From the Journals

Maternally derived pneumococcal, meningococcal antibodies may affect vaccine effectiveness


 

FROM VACCINE

Many infants in numerous countries had maternally derived antibodies to multiple pneumococcal serotypes, but few had meningococcal maternally derived antibodies, according to a new study.

That information may be useful in deciding the impact of vaccination programs that use a combination of maternal and infant vaccines and consider schedules with a delayed start, said Merryn Voysey of the University of Oxford (England) and her associates.

A picture of vaccines and a syringe DesignPics/Thinkstock
“At the time of their first vaccination, some infants already have antibodies against vaccine types of pneumococci and meningococci due to placental transfer of antibody in pregnancy,” the researchers said. “This passively acquired antibody can interfere with the infant’s ability to mount a robust immune response to vaccination.”

In this study, 5,097 children in 16 cohorts from 13 countries had pneumococcal antibody concentrations assessed from blood samples taken before their first dose of vaccine, and 2,925 infants from 5 cohorts in 4 countries had meningococcal antibody concentrations available.

At the time of their first vaccination, the children were ages 5-23 weeks and were from countries in Europe, Africa, Latin America, and South and East Asia. These populations have no routine programs of immunization in pregnancy, the researchers said. So, the maternal antibodies are passively acquired, and the decay rates may differ from those induced by maternal vaccinations.

The seroprevalence of maternal antibodies in infants was 92% for pneumococcal serotype 14 and 80% for serotype 19F; it was 30% for serotype 4 and 34% for serotype 1. Thirteen percent of infants had detectable levels of group C meningococcal antibodies prior to vaccination, and 43% had group A antibodies.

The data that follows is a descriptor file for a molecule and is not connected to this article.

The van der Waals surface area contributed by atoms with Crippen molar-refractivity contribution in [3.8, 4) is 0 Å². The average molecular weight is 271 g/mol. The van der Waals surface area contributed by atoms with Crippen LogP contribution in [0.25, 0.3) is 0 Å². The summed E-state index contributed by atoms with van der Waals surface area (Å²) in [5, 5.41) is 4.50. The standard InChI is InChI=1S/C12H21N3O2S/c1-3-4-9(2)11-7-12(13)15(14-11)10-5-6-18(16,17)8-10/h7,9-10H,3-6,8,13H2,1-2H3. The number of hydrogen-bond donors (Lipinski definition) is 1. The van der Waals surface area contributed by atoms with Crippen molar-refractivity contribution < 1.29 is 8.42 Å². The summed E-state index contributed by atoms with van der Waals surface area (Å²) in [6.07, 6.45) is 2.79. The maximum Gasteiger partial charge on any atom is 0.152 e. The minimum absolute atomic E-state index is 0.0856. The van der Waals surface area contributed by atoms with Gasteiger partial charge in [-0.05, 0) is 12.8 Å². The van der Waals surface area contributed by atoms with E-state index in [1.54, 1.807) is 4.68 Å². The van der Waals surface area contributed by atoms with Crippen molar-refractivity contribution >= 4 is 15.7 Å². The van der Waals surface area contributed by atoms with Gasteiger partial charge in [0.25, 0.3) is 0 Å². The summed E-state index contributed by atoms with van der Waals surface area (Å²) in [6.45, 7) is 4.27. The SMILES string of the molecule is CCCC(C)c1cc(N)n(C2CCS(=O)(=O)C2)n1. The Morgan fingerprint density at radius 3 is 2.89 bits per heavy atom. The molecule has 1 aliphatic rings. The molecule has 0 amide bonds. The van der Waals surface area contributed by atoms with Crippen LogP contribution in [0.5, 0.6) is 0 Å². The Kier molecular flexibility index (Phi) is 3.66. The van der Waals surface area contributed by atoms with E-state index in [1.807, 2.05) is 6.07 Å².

For the pneumococcal antibodies, “there was statistically significant variation in half-life estimates between country cohorts and between serotypes (both P less than .0001),” the researchers said. The half-life estimate was lowest – at 39 days – for serotype 6B, and highest – at 48 days – for serotype 5. The overall estimate across serotypes was 43 days.

“The age of the child was not significantly associated with decay rates (P = .103), confirming the assumption of exponential decay,” they said.

For the meningococcal antibodies, the half-lives were 43 days for group A and 40 days for group C.

“Substantial proportions of infants have antibodies to many vaccine serotypes of pneumococcus at the age when a vaccine program might normally commence,” the investigators noted. “Conversely, antibodies against capsular groups A and C meningococcal polysaccharides were less common, particularly for group C, which was only present in 13% of infants in the four countries contained in this analysis.

“Higher levels of group A meningococcal antibodies than group C have also been seen in unvaccinated adults of childbearing age in the Netherlands, and in mothers in the United Kingdom,” the researchers added. “Passively acquired maternal antibody has been shown to adversely affect the magnitude of the immune response to vaccination with pneumococcal conjugate vaccine, and increase the occurrence of otitis media in infants under 6 months of age.”

The proportion of infants who had maternal antipneumococcal antibodies differed between serotypes, the authors noted. Almost all infants had serotype 14 pneumococcal antibodies, and very high proportions of infants had serotype 19F antibodies.

“We have previously shown that the antibody response to vaccination with pneumococcal conjugate vaccine is adversely affected by the presence of maternal antibody,” the investigators said. “This inhibitory effect is greatest for serotype 14, with children seropositive from maternal antibodies having a response to vaccination that is only three-quarters the magnitude of those with no maternal antibody.”

Read more in Vaccine (2017 Oct 13;35[43]:5850-7).

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